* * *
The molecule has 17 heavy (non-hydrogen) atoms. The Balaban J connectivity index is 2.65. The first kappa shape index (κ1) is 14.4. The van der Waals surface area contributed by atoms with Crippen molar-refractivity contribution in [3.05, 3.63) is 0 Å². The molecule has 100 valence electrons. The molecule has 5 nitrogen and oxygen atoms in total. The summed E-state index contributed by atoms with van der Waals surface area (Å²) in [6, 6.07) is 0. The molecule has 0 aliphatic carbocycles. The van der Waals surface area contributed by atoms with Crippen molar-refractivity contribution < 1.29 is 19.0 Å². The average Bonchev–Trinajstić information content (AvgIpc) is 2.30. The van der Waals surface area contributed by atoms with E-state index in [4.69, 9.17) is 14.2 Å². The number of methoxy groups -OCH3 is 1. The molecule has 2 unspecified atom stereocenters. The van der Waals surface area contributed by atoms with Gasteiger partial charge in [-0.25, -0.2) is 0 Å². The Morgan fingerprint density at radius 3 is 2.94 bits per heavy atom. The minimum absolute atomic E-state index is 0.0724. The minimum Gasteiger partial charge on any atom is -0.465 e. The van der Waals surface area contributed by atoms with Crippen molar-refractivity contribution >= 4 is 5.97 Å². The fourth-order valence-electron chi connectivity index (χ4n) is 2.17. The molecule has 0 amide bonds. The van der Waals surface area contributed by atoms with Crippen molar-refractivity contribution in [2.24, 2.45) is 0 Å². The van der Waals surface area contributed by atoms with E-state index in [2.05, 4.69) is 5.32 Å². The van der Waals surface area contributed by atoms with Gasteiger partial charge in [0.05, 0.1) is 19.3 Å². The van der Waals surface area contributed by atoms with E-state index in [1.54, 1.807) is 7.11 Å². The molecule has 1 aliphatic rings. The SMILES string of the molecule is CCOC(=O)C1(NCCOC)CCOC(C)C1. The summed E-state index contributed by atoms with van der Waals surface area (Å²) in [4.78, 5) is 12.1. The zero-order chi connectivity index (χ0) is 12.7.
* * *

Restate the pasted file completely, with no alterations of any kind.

The molecule has 17 heavy (non-hydrogen) atoms. The Balaban J connectivity index is 2.65. The first kappa shape index (κ1) is 14.4. The van der Waals surface area contributed by atoms with Crippen molar-refractivity contribution in [3.05, 3.63) is 0 Å². The molecule has 100 valence electrons. The molecule has 5 nitrogen and oxygen atoms in total. The summed E-state index contributed by atoms with van der Waals surface area (Å²) in [6, 6.07) is 0. The molecule has 0 aliphatic carbocycles. The van der Waals surface area contributed by atoms with Crippen molar-refractivity contribution < 1.29 is 19.0 Å². The average Bonchev–Trinajstić information content (AvgIpc) is 2.30. The van der Waals surface area contributed by atoms with E-state index in [4.69, 9.17) is 14.2 Å². The number of methoxy groups -OCH3 is 1. The molecule has 2 unspecified atom stereocenters. The van der Waals surface area contributed by atoms with Gasteiger partial charge in [-0.25, -0.2) is 0 Å². The Morgan fingerprint density at radius 3 is 2.94 bits per heavy atom. The minimum absolute atomic E-state index is 0.0724. The minimum Gasteiger partial charge on any atom is -0.465 e. The van der Waals surface area contributed by atoms with Crippen molar-refractivity contribution >= 4 is 5.97 Å². The fourth-order valence-electron chi connectivity index (χ4n) is 2.17. The molecule has 0 amide bonds. The van der Waals surface area contributed by atoms with Crippen molar-refractivity contribution in [2.24, 2.45) is 0 Å². The van der Waals surface area contributed by atoms with E-state index in [2.05, 4.69) is 5.32 Å². The van der Waals surface area contributed by atoms with Gasteiger partial charge in [0.05, 0.1) is 19.3 Å². The van der Waals surface area contributed by atoms with E-state index in [1.54, 1.807) is 7.11 Å². The molecule has 1 aliphatic rings. The SMILES string of the molecule is CCOC(=O)C1(NCCOC)CCOC(C)C1. The summed E-state index contributed by atoms with van der Waals surface area (Å²) in [4.78, 5) is 12.1. The zero-order chi connectivity index (χ0) is 12.7.